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Random Talk on Random Thoughts

Limit of Distances in Metric Spaces

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Let $X$ be a metric space and $q \in X$. Suppose that sequence $\left\{ p_k \right\}$ in $X$ converges to a point $p$ in $X$. Then, $\left\{ d(p_k,q) \right\}$ converges to $d(p,q)$.

\begin{align} & \therefore \forall \varepsilon \exists N \forall k (k \ge N \implies d(p_k,p) < \varepsilon) \label{eq2} \\ & \abs{d(p_k,q) - d(p,q)} < \varepsilon \\ & \iff d(p_k,q) - d(p,q) < \varepsilon \land d(p,q) - d(p_k,q) < \varepsilon \notag \\ & d(p_k,q) - d(p,q) \le d(p,p_k) \iff d(p_k,q) \le d(p,q) + d(p,p_k) \label{eq4} \\ & d(p,q) - d(p_k,q) \le d(p,p_k) \iff d(p,q) \le d(p_k,q) + d(p,p_k) \label{eq5} \end{align}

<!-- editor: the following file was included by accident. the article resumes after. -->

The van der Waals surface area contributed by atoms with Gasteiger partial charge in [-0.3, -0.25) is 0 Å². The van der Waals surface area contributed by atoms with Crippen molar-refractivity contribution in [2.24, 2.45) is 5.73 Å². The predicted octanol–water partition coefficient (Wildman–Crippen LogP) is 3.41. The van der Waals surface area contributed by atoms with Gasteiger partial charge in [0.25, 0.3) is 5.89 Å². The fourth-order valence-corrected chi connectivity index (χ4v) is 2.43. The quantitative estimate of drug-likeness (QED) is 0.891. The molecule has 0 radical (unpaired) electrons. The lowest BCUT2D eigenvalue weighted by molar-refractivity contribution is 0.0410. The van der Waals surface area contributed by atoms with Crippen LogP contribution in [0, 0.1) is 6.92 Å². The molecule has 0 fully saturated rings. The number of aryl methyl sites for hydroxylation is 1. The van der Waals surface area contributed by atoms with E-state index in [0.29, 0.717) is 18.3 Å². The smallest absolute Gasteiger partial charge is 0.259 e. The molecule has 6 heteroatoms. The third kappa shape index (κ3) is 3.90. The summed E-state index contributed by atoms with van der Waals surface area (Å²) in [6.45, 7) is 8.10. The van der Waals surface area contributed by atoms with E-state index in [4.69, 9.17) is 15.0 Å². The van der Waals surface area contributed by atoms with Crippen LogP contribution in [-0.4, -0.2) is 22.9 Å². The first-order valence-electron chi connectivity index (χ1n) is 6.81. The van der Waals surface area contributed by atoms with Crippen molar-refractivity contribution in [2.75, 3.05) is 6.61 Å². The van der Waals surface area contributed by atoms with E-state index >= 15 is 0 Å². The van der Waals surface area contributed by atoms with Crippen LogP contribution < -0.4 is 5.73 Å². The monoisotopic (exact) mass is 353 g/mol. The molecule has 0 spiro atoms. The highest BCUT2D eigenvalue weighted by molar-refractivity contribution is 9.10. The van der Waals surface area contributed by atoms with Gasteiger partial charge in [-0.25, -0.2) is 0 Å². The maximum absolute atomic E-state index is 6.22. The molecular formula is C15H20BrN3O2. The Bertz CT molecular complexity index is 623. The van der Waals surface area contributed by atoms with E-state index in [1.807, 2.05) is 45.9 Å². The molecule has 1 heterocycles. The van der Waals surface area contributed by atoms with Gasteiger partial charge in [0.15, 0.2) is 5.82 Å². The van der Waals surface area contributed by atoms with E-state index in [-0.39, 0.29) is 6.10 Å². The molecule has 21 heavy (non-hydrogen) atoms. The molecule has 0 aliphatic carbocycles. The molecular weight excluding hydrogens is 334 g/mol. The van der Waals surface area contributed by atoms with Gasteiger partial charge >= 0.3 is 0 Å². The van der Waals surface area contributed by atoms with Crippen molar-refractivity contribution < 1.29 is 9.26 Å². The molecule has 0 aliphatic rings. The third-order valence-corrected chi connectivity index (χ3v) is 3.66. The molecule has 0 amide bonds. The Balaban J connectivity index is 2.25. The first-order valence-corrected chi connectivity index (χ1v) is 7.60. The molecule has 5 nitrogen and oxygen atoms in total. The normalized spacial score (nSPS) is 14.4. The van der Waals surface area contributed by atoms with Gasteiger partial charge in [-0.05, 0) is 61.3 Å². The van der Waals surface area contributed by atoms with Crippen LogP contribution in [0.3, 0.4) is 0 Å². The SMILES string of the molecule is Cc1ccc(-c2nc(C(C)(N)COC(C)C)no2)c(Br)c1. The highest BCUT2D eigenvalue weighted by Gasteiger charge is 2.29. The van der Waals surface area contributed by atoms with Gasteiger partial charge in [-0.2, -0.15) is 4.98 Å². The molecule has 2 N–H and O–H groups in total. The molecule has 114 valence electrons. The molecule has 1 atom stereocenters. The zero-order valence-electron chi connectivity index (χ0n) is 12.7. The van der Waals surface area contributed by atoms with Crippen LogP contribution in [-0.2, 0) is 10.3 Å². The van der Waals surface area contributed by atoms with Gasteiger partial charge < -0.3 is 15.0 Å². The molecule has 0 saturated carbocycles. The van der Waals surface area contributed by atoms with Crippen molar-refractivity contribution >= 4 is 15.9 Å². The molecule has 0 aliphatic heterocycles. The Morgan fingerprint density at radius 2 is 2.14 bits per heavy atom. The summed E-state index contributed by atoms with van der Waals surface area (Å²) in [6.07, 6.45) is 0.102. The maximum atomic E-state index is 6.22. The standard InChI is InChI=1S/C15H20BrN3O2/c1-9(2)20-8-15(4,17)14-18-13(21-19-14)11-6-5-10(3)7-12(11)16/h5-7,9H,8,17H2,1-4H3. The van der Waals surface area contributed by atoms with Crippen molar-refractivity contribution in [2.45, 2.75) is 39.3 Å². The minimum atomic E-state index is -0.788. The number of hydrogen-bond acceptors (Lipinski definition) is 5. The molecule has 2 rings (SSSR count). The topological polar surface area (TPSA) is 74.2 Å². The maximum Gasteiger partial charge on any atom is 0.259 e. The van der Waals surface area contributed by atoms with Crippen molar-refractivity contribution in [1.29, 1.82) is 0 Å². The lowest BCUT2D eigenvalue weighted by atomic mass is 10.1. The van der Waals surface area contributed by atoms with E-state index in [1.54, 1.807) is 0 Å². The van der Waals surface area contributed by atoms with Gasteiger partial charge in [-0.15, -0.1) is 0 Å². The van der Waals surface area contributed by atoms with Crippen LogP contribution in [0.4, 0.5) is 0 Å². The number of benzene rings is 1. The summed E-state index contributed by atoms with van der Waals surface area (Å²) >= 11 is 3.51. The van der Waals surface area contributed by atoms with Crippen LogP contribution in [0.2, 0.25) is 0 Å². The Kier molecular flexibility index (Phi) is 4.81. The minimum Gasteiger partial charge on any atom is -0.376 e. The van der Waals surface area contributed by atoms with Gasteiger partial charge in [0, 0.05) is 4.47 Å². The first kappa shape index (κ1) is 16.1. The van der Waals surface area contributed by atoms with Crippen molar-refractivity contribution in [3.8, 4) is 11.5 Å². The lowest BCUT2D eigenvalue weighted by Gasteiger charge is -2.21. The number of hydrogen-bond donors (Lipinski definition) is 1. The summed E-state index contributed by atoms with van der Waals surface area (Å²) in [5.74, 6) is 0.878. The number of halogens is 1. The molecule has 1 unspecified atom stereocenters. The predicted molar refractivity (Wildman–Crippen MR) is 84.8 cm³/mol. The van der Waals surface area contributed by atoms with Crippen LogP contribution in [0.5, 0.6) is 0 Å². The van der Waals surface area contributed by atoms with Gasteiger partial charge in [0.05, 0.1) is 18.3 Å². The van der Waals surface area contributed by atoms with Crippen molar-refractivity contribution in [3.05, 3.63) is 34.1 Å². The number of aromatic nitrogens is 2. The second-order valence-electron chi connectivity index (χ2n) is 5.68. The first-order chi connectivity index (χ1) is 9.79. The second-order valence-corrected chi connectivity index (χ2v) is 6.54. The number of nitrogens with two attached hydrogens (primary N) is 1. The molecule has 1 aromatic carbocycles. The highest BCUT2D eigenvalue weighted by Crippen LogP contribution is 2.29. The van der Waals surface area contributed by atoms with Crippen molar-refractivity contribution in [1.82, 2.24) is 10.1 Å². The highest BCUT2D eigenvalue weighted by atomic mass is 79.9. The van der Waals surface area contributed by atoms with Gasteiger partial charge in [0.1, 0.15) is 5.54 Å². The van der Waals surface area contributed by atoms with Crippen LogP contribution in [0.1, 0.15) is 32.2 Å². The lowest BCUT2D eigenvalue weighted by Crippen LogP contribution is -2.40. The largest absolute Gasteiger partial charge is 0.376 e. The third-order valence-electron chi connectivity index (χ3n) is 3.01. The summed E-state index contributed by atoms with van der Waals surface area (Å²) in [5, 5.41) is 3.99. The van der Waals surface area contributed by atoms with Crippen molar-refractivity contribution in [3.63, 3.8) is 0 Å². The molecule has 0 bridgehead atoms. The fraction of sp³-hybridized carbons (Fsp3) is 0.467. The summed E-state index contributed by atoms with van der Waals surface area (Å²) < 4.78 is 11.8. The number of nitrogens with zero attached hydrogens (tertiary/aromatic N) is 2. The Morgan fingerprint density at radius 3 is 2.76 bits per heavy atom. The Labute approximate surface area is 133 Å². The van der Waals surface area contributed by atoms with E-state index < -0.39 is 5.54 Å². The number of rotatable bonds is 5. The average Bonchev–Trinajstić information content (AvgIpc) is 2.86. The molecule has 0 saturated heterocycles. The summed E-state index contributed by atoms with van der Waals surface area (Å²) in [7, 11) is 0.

\eqref{eq4}, and \eqref{eq5} follows from the Triangular Inequality. Apply \eqref{eq2} to \eqref{eq4} and \eqref{eq5} to finish the proof. Q.E.D.

Remark: Quantifications similar to \eqref{eq2} can be found in Wikipedia’s entry for uniform continuity.